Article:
Europe was struggling to rebuild in the aftermath of World War II, while the United States was enjoying prosperous times on the domestic front. Everyone was trying to move forward, hopeful, and eager for a return to everyday pleasures.
A Little Background
The boys returned home and took up the jobs they’d left to serve their country. Women found themselves back in domestic roles. They settled down, married, and raised their children – lots of them. The “Baby Boom” era had begun and would continue through 1964.
While society’s finest still traveled to Paris for the latest styles, American designers were making headway in the luxury jewelry market. To help things along, some of the more prominent American jewelers created a presence in Paris, which allowed them to keep up with the latest trends and serve their wealthy clientele.
Of course, there were also Parisian jewelers who had their own boutiques in New York City, among them Cartier, Van Cleef & Arpels and Boucheron.
As news of war receded and the world looked for better times ahead, leisurely pursuits came to the forefront. Fashions gave way to more feminine themes, in dress as well as in jewelry. Creative new forms began to emerge, thanks to the influence of such artists as Picasso and Braque. Dali even designed jewelry as an extension of art.
In the U.S., peacetime brought with it the end of rationing and wartime restrictions. Materials were available once more, and the nation’s prosperity created a new demand for innovations in fashion and jewelry. Abstract designs were all the rage. The new atomic age inspired starbursts and celestial themes. After the successful launch of the first artificial satellite by the Soviet Union, called “Sputnik,” Cartier launched its own collection of the same name, which featured spiky satellite-themed jewelry in brooches, necklaces, and earrings.
Textured gold was a mainstay. Florentine finishes, mesh, twisted rope, reeding, braided wire, fluting, and piercing were all used in gold jewelry design. If you were donning something in the daytime, it most likely was plain gold, sans gemstones. A night on the town, however, set the stage for diamond and colorful gemstone pieces. Popular gems of the day were amethyst, coral, turquoise, and cultured pearl.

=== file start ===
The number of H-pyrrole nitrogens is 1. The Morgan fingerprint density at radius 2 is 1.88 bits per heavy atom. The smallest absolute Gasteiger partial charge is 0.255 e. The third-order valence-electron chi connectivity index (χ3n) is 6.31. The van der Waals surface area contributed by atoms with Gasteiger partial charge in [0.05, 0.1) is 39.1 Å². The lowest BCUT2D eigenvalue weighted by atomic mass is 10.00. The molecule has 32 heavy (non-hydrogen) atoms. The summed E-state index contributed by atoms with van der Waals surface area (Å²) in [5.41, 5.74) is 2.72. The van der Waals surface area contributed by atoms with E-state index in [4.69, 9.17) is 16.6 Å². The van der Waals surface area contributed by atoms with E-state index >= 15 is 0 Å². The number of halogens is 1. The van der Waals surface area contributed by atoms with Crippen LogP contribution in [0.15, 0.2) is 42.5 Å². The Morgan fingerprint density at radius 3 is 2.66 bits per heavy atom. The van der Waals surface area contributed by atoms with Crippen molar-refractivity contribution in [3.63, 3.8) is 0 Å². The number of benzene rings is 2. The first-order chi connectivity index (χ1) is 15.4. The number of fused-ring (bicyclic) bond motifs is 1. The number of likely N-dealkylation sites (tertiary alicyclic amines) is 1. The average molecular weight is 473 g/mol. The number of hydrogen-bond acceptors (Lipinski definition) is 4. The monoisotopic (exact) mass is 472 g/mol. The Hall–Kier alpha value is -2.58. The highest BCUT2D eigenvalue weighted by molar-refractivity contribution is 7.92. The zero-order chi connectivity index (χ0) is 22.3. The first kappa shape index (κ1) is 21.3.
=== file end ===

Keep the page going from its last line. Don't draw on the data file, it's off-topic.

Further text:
Organic shapes were all the rage. The animal kingdom was well represented and featured intricate details: fish sported bejeweled scales; a bird’s feathers would feature colorful gemstones. Other creatures included panthers and serpents, sleekly designed with jeweled eyes to complete the realistic feel.
Color was an essential component of Mid-Century jewelry, with gems selected for their vibrant properties rather than their monetary value. Tiffany & Company’s Jean Schlumberger was renowned for juxtaposing precious stones with those of lesser value and using enamel to bring his visions to life.
Yellow gold, silver, and platinum came together with natural gemstones to create eye-catching looks. Cabochon gemstones in a variety of sizes were paired with diamonds in yellow gold.
Chains had a place of honor in the jewelry fashion scene during this era. Foxtail, whether draped, betasseled, or themed with flowers and feathers, was a popular favorite. Large-beaded necklaces, imported from Germany and Japan, were layered to create a “wow” factor.
Costume jewelry came into its own. Embedded Lucite styles, as well as rhinestone jewelry, was widely accepted as an affordable option for those who weren’t able to acquire their precious counterparts. Everyday fashions included button earrings, available in an array of styles to match any outfit.
In 1961, the iconic movie Breakfast at Tiffany’s premiered, giving Tiffany & Co. a whole new cachet. Audrey Hepburn was a knockout. She and other Hollywood actresses such as Grace Kelly, Marilyn Monroe, and, of course, Elizabeth Taylor were just a few of the glamorous figures whose jewelry played a part in their legendary presence.
Not an actress but certainly an influencer was Jacqueline Kennedy, whose unique style set trends and found a devoted following during the Mid-Century era and beyond.
The Slogan of the Century
“A Diamond is Forever” was penned in 1948 by Frances Gerety, a copywriter for NW Ayer, an advertising agency based in Philadelphia. The line has gone on to become one of the most recognized slogans in history and is credited with helping to revitalize sales of diamond products, particularly diamond engagement rings.